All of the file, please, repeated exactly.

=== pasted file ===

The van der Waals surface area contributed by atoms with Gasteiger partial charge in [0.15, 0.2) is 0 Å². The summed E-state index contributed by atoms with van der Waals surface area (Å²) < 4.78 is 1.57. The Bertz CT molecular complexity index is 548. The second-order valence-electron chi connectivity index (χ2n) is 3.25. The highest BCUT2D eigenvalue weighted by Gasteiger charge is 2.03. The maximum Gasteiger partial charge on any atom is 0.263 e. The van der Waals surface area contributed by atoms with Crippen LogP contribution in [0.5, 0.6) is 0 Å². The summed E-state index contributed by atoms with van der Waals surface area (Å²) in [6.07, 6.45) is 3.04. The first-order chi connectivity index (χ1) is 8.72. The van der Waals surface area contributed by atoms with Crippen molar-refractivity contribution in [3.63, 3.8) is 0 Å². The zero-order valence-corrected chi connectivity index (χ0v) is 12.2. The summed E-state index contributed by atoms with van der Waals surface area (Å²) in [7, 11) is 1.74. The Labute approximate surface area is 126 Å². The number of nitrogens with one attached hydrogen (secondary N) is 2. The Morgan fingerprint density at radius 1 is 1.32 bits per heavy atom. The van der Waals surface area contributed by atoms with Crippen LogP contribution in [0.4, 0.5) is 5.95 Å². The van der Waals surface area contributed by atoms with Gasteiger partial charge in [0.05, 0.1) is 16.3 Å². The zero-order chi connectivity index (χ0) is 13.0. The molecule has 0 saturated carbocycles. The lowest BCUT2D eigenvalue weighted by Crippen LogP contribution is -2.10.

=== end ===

The van der Waals surface area contributed by atoms with Gasteiger partial charge in [0.15, 0.2) is 0 Å². The summed E-state index contributed by atoms with van der Waals surface area (Å²) < 4.78 is 1.57. The Bertz CT molecular complexity index is 548. The second-order valence-electron chi connectivity index (χ2n) is 3.25. The highest BCUT2D eigenvalue weighted by Gasteiger charge is 2.03. The maximum Gasteiger partial charge on any atom is 0.263 e. The van der Waals surface area contributed by atoms with Crippen LogP contribution in [0.5, 0.6) is 0 Å². The summed E-state index contributed by atoms with van der Waals surface area (Å²) in [6.07, 6.45) is 3.04. The first-order chi connectivity index (χ1) is 8.72. The van der Waals surface area contributed by atoms with Crippen molar-refractivity contribution in [3.63, 3.8) is 0 Å². The zero-order valence-corrected chi connectivity index (χ0v) is 12.2. The summed E-state index contributed by atoms with van der Waals surface area (Å²) in [7, 11) is 1.74. The Labute approximate surface area is 126 Å². The number of nitrogens with one attached hydrogen (secondary N) is 2. The Morgan fingerprint density at radius 1 is 1.32 bits per heavy atom. The van der Waals surface area contributed by atoms with Crippen LogP contribution in [0.4, 0.5) is 5.95 Å². The van der Waals surface area contributed by atoms with Gasteiger partial charge in [0.05, 0.1) is 16.3 Å². The zero-order chi connectivity index (χ0) is 13.0. The molecule has 0 saturated carbocycles. The lowest BCUT2D eigenvalue weighted by Crippen LogP contribution is -2.10.